I too was initially puzzled, but what they seem to be saying is that you would make a battery from this that could accept charge much faster than conventional batteries.
Currently the thing limiting the charge rate is how fast the chemicals in the battery can recombine. This seems to behave more like a capacitor.
Is the voltage relatively stable over the discharge range like a battery or drooping at a exponential rate? That I don't know, but I think there may be limits as to how quickly you can draw from the grid creating a substantial market for intermediate storage as well.
TAIYO YUDEN has had a Lithium Ion Capacitors on the market since 2010.
3.8V @ 270F from distribution is about $60 each.
Hopefully these newer ones will have more realistic pricing, if they ever reach production (Seems few of these announced products ever do. When can I buy my first Graphene based anything from distribution for example?).
Something's wrong here (possibly my understanding). A major online retailer lists replacement batteries for a Galaxy S5 rated at 2800mAh. This is 10,800 coulombs. To transfer that amount of charge in 30 seconds would require over 300 amps. I don't want to be standing nearby.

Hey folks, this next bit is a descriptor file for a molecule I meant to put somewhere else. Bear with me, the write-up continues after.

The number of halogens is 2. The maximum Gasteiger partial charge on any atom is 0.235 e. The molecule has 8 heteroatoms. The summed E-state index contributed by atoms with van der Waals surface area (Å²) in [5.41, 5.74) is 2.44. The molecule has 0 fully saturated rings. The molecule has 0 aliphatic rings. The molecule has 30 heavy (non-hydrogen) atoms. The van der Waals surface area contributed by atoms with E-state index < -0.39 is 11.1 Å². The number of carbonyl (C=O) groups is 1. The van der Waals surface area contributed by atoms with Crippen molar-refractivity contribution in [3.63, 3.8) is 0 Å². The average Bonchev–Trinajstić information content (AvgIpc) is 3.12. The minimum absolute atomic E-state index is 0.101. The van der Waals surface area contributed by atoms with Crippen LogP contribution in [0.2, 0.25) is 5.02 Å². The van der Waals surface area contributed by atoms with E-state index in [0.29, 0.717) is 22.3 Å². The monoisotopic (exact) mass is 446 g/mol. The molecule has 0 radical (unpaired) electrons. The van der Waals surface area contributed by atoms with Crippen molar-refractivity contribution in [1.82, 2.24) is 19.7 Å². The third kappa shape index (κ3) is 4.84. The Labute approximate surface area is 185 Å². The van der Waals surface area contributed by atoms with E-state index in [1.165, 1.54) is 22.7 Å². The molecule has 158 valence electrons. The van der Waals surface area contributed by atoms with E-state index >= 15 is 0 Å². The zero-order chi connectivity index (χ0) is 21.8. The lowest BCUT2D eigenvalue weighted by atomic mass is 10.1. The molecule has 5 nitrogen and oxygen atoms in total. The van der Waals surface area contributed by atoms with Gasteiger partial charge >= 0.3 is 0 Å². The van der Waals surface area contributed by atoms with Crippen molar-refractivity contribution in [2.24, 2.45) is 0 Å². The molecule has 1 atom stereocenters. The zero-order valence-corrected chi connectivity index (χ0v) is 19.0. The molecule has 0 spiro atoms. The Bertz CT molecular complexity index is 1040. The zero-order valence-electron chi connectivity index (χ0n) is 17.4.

What are the engineering and design challenges in creating successful IoT devices? These devices are usually small, resource-constrained electronics designed to sense, collect, send, and/or interpret data. Some of the devices need to be smart enough to act upon data in real time, 24/7. Are the design challenges the same as with embedded systems, but with a little developer- and IT-skills added in? What do engineers need to know? Rick Merritt talks with two experts about the tools and best options for designing IoT devices in 2016. Specifically the guests will discuss sensors, security, and lessons from IoT deployments.